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Turgeon sixth in snowy downhill

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Guay continues to impress

While most athletes would be ecstatic with a sixth place finish in a World Cup downhill, Canada’s Melanie Turgeon was more relieved than excited by her best race of the year on Dec. 21 – in her view, this is exactly where she belongs.

"I’m finally finding my rhythm again," said the 26-year-old from Beauport, Quebec.

The conditions were less than ideal for the third downhill stop on the women’s World Cup tour at Lenzerheide, Switzerland, as a snow-storm moved in and hindered visibility. The races went on as usual, however, with a brief hold after racer 33.

Turgeon started the day with bib 28 after finishing third in training. Because the top-30 racers run in reverse order in the finals, she was the third skier out of the gate.

While the course conditions were better for the first runners, the visibility was not.

"I’m really happy with my race today, considering I started in the middle of the snow storm. I almost think I overdid it – I couldn’t see the track or the ground, but I went for it," she said.

The race went to Michaela Dorfmeister of Austria, followed by teammate Brigitte Obermoser and Kristen Clark of the U.S.

Anyone who doubts the effect an Olympics can have on athletics should follow the American skiers this season. Team USA is consistently putting athletes on the podium and in the top-10 on the World Cup this season, something that has been rare in the past few years.

While the women were in Switzerland, the men’s downhill races were taking place at Val Gardena, Italy.

Nobody expects much from a 21-year-old World Cup rookie, but nobody told that to Erik Guay of Mont Tremblant, Quebec. In the past two weeks he has earned two top-30 finishes in downhill competitions, finishing 28 th in France two weekends ago, and 25 th in Italy last week. He also earned a 27 th place finish at the Val Gardena super-G.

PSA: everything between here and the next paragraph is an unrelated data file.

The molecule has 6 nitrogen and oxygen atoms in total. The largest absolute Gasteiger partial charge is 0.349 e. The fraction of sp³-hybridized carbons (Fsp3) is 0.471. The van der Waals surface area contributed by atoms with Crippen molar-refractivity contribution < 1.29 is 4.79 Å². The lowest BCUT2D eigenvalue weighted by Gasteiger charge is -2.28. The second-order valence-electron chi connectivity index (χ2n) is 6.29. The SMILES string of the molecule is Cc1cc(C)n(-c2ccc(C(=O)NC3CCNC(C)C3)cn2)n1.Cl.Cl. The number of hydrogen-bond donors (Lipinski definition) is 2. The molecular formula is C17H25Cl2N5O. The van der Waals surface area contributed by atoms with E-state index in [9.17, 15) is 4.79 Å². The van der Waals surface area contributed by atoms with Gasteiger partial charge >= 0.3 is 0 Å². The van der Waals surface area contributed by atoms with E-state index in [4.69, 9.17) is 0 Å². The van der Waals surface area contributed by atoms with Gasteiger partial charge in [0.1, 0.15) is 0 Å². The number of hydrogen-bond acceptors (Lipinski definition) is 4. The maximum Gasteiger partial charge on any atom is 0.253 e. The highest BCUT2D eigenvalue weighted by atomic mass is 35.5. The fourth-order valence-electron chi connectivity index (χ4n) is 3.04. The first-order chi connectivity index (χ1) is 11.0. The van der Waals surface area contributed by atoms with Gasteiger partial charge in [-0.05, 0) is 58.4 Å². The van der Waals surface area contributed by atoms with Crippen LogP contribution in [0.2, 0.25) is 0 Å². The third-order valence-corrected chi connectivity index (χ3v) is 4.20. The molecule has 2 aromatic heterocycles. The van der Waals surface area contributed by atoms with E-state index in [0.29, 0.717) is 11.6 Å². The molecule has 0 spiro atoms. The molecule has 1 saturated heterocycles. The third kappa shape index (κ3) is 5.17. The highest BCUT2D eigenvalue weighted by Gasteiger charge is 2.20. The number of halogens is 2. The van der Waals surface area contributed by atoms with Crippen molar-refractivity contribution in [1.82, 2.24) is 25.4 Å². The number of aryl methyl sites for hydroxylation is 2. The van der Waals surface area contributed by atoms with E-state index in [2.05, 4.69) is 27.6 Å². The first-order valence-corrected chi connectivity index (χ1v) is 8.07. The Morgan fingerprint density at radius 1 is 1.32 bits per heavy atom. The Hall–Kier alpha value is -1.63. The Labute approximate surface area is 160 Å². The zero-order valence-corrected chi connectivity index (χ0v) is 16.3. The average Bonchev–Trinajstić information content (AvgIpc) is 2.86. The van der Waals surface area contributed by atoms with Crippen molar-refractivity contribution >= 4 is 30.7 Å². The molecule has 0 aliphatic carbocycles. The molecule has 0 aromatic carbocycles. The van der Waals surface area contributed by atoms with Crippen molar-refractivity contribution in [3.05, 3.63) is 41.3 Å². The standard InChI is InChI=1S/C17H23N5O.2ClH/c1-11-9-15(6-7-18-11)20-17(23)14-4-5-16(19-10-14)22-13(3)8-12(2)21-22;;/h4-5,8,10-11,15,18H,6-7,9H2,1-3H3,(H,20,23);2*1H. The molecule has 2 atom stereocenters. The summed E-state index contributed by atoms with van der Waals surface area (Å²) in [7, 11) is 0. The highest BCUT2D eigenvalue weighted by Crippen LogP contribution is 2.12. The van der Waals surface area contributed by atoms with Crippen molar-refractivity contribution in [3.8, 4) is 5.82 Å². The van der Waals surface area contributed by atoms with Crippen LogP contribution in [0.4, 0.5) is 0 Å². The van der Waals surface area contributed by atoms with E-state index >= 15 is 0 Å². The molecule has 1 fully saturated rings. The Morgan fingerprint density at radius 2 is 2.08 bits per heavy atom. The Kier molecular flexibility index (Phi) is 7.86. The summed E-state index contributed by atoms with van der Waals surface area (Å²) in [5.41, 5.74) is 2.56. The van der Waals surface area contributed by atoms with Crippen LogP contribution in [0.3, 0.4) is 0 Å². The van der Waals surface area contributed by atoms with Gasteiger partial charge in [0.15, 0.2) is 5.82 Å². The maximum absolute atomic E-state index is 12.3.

Because of changing snow and light conditions, the first racers actually had a slower course than the last group down, and Guay maintained a lead of close to two seconds ahead of the other top-15 starters. He was 29 th in training the day before, which made him the third racer down the course on race day, Dec. 21.

As the track got faster, he saw his lead diminish and eventually disappear. Still, at the end of the day he was just 1.66 seconds back of the lead.

"Erik demolished the field around him, and was close to two seconds ahead of the top 15 starters today. He hung in there quite a while, but the track really got much, much faster after the top-15, with better light. It got fast as the top guys were coming down, so Erik’s 25 th place is pretty good in those conditions," said coach Paul Kristofic.

Vincent Lavoie of Cap Rouge, Quebec, was the next best Canadian in 39 th . Whistler’s Jeff Hume, who is still recovering from a crash in France, finished 48 th .

World Cup events led right up to Christmas, with a giant slalom on Dec. 22. They resume on Dec. 28 with women’s events in Austria and another men’s downhill in Italy.

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